Dubrovnik

Croatia’s stunning Adriatic coast reveals unexpected gastronomic treasures

The renewed theoretical interest for gastronomic heritage of Dubrovnik and its countryside surroundings as well as initiatives of some single producers and tradition-lovers unfortunately have not been followed by the same interest neither by producer’s educational and catering circles, or official politics and cultural institutions. In the shops and restaurants of Dubrovnik few are the products and dishes coming from its tradition and even fewer of the traditional dishes prepared with local ingredients.

As a consequence there is no joint actions of all interested groups aiming at a strategic valorising of the rich gastronomic heritage as an exceptionally valuable cultural treasure. What is missing in Dubrovnik and its surroundings when talking about the GCH is the very joint, coordinated and long-term action of all interested groups or stakeholders. Therefore, the pilot action has been designed to bring them together and to clearly present to them their role in the preservation, improvement and adequate valorisation of the GCH.

The Solana Salt

The salt works of Solana date back to Roman times, two thousand years before Christ. Starting from 1333, Ston becomes an integral part of the Republic of Dubrovnik. 

The tradition of salt collection has been handed down for over 4000 years and since then salt is produced in the same way with the sole help of the sea, sun and wind.

The choice of literature used for the desk research was at the same time easy and hard. Easy because almost every text about the Republic contains at least a couple of interesting quotes, and hard because it is quite challenging to bring all those fragments into a well-functioning unit. It seems there has been no scientific papers dealing with and defining the identity of Dubrovnik through culture, heritage and food. Let this modest beginning be a foundation stone for the future documenting of this fascinating topic that is becoming more and more current every day.

Bitter orange

Bitter orange is a small, evergreen, very branched and thorny tree, up to 8 metres high, from the “orange family” of rue (Rutaceae). The bitter orange flowers are highly fragrant. The fruit is very juicy with very aromatic bitter and sour taste and fine flavour.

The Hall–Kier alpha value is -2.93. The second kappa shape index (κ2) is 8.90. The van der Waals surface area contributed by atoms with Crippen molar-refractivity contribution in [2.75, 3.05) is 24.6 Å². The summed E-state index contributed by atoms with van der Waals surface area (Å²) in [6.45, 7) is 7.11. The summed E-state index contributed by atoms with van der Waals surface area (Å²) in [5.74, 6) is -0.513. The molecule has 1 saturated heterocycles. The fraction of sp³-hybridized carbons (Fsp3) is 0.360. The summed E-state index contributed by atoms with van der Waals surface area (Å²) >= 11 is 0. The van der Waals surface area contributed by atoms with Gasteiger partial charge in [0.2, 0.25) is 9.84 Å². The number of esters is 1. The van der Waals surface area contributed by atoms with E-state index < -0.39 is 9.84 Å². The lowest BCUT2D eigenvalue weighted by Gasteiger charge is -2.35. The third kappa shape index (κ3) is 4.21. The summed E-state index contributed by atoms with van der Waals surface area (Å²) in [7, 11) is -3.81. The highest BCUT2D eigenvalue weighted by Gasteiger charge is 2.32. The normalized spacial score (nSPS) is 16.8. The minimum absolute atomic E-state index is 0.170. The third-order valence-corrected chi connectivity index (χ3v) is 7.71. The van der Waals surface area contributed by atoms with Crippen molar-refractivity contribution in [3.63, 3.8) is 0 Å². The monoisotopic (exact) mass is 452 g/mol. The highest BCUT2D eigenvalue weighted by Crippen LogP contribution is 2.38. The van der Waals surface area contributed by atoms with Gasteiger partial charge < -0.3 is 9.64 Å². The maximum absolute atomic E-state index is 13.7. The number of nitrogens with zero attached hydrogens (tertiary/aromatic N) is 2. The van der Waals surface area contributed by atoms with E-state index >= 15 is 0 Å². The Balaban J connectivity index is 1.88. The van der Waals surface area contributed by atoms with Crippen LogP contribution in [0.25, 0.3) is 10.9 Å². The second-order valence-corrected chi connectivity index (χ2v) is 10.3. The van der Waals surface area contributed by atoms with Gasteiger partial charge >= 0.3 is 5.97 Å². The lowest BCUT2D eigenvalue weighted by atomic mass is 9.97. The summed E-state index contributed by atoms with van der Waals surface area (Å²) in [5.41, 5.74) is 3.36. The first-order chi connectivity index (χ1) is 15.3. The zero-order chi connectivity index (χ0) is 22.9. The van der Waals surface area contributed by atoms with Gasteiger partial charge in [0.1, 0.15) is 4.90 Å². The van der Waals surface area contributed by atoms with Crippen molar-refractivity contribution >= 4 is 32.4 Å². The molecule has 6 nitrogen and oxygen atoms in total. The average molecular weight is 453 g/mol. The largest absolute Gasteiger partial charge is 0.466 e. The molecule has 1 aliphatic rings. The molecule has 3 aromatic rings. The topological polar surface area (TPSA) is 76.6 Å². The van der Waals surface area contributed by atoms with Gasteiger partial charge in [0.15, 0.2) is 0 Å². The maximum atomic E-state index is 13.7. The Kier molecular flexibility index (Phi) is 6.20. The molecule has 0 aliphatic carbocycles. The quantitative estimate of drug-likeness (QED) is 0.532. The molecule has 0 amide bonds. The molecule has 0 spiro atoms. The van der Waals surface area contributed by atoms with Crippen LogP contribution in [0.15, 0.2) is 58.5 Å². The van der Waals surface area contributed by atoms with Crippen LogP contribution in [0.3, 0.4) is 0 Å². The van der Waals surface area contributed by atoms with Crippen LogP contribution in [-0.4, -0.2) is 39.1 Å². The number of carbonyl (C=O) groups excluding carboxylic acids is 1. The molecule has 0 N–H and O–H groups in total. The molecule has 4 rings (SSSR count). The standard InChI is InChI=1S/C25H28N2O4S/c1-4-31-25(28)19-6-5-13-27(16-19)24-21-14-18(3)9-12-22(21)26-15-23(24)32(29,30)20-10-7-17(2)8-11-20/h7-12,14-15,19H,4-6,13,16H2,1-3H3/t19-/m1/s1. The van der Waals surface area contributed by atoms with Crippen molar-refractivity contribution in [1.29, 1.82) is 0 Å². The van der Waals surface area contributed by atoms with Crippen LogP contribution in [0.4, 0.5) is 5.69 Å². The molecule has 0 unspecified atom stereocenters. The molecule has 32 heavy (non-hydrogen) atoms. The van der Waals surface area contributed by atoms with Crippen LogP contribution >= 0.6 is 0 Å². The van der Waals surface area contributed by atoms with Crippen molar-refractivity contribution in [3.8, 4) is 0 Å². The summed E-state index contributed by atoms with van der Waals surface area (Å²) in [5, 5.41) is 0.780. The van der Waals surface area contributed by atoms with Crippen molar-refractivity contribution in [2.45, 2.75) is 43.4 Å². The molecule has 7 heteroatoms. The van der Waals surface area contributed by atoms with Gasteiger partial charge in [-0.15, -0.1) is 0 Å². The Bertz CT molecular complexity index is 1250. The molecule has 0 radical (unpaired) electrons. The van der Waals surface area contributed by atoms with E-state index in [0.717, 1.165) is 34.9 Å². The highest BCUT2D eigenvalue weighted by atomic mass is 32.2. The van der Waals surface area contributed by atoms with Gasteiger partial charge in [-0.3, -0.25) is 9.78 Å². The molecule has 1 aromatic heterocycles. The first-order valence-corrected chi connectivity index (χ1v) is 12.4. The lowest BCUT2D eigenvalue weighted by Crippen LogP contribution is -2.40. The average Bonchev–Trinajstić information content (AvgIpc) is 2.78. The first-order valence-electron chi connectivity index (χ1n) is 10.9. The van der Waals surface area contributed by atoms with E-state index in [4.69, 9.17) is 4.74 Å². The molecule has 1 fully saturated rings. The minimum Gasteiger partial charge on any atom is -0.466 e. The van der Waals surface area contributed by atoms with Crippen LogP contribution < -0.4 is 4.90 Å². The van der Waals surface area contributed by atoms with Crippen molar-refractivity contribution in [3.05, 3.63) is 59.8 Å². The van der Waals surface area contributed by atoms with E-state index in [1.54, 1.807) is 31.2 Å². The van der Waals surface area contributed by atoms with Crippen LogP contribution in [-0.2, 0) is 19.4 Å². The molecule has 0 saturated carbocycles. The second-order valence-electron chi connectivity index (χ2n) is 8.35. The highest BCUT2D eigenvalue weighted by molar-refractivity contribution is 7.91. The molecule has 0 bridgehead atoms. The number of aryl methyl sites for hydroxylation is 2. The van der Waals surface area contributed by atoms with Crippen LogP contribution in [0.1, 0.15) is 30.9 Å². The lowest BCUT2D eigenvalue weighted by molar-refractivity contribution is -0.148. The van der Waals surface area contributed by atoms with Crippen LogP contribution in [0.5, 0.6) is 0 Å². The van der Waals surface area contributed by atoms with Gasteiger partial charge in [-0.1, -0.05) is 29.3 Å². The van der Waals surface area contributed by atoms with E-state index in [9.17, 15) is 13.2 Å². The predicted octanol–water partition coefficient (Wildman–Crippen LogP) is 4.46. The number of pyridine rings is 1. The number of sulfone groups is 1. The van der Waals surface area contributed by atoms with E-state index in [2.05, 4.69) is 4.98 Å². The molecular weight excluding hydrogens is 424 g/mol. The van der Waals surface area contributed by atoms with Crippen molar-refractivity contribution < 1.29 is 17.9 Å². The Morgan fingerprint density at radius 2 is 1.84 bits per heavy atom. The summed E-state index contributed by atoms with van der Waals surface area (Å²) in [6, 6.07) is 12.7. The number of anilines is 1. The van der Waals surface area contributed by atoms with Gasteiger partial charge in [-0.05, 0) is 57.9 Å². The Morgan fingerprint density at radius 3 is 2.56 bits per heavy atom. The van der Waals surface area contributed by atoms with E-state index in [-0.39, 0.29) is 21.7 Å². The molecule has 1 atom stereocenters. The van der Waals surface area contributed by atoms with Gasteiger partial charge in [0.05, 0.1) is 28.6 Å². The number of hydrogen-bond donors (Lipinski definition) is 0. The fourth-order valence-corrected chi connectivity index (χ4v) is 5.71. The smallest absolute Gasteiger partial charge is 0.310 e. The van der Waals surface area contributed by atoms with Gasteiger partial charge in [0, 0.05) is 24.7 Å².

Domestic bitter orange grows in the wider area of Dubrovnik. No research or selection of this fruit has ever been done, so it is possible that there are several different sorts of bitter oranges. In Croatia, bitter orange is listed as domestic sort. There is no official seedling production so recently there are locally driven initiatives for the promotion of bitter orange. Specifically, the association DEŠA from Dubrovnik has promoted the project “Dubrovnik Bitter Orange Jam” and the Bitter Orange Day featuring a series of products of this fruit culture: marmalade, orange juice, liqueurs, various cookies and cakes.

Bitter orange appeared in this area very early. It arrived in the 10th century from East Asia over the Arab peninsula. Since then it has been domesticated and became a trademark of Dubrovnik gardens and little by little a nice gastro-souvenir that deserves a lot more promotion and attention.

 

Mali Ston Oysters

Traces of oysters growing in the Mali Ston Bay exist from the time of Roman rule in this area. The first written documents about harvesting shellfish come from the 16th century, and about the cultivation from the 17th century. These documents organize farming allocation of concessions and privileges enjoyed by growers. In the late Middle Ages, nobles from Dubrovnik would invest the money to start oyster farms in Mali Ston Bay, taking their payment in oysters instead of cash.

The Mali Ston Bay is a traditional area of shellfish farming and only two species are grown: oysters-Ostrea edulis and mussels-Muytilus galloprovincialis. The Mali Ston Bay is naturally loaded with salt, but also, the nearby Neretva River brings fresh mineral-heavy water from the karst springs into the salty bay. Moreover, plenty of phytoplankton are found in the sea floor, which as well contributes to the title of one of the world’s best oysters.


 

Oblica

In our olive-growing area, oblica is cultivated for more than 2,000 years and it represents our largest and economically most valuable olive variety. The oil content in the fruit varies from 18 to 21%, depending on the growing area and conditions. In addition to large fruit, this variety has high tolerance to drought, grows well in poor and sparse soil and it’s very resistant to strong wind – which are all reasons for its successful cultivation in our area.

In addition to the plantation collections in the town of Desno near Metković, Split and Dubrovnik, this variety is preserved in the world sort collection “Alameda del Obispo” in Cordoba, Spain and in the world collection of olive trees in the National Institute in Marrakech, Morocco.


 

Dubrovačka ruda

The Dubrovnik ruda sheep is one of the most endangered indigenous breeds of our region. Ruda-sheep is grown in the Dubrovnik-Neretva region as Croatian autochthonous breeds. It first appeared during the Republic of Ragusa by crossing domestic sheep Pramenka and Merino sheep imported from Spain, Portugal and Italy. This way the quality of wool was improved.

This sheep is mostly white, but there are also black. The advantage of black ruda-sheep is that it does not need colour for her wool, but it is span and knitted in its original form. This breed gives 120-160 litres of milk and is also grown for meat production. Lamb in the age of 3-4 months weights between 25 to 30 kg. In the late fall they slaughter fat sheep and rams to make traditional meat dishes since the quality of meat is exceptional.